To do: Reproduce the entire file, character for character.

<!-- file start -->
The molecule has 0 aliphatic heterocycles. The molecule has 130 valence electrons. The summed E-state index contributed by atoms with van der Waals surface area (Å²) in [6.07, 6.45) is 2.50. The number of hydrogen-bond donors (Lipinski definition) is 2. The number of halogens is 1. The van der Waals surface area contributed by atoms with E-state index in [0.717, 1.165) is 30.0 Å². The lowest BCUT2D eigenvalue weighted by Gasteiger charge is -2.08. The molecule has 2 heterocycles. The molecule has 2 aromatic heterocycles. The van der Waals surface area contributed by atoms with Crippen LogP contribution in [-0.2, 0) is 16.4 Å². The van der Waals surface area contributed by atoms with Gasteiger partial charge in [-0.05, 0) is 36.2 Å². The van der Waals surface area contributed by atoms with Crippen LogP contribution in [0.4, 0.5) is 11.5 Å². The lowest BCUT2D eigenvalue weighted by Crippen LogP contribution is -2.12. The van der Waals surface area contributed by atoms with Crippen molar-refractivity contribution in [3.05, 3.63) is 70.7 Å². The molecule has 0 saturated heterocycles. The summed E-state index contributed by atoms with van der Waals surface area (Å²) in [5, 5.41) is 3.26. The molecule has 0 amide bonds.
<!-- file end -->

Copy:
The molecule has 0 aliphatic heterocycles. The molecule has 130 valence electrons. The summed E-state index contributed by atoms with van der Waals surface area (Å²) in [6.07, 6.45) is 2.50. The number of hydrogen-bond donors (Lipinski definition) is 2. The number of halogens is 1. The van der Waals surface area contributed by atoms with E-state index in [0.717, 1.165) is 30.0 Å². The lowest BCUT2D eigenvalue weighted by Gasteiger charge is -2.08. The molecule has 2 heterocycles. The molecule has 2 aromatic heterocycles. The van der Waals surface area contributed by atoms with Crippen LogP contribution in [-0.2, 0) is 16.4 Å². The van der Waals surface area contributed by atoms with Gasteiger partial charge in [-0.05, 0) is 36.2 Å². The van der Waals surface area contributed by atoms with Crippen LogP contribution in [0.4, 0.5) is 11.5 Å². The lowest BCUT2D eigenvalue weighted by Crippen LogP contribution is -2.12. The van der Waals surface area contributed by atoms with Crippen molar-refractivity contribution in [3.05, 3.63) is 70.7 Å². The molecule has 0 saturated heterocycles. The summed E-state index contributed by atoms with van der Waals surface area (Å²) in [5, 5.41) is 3.26. The molecule has 0 amide bonds.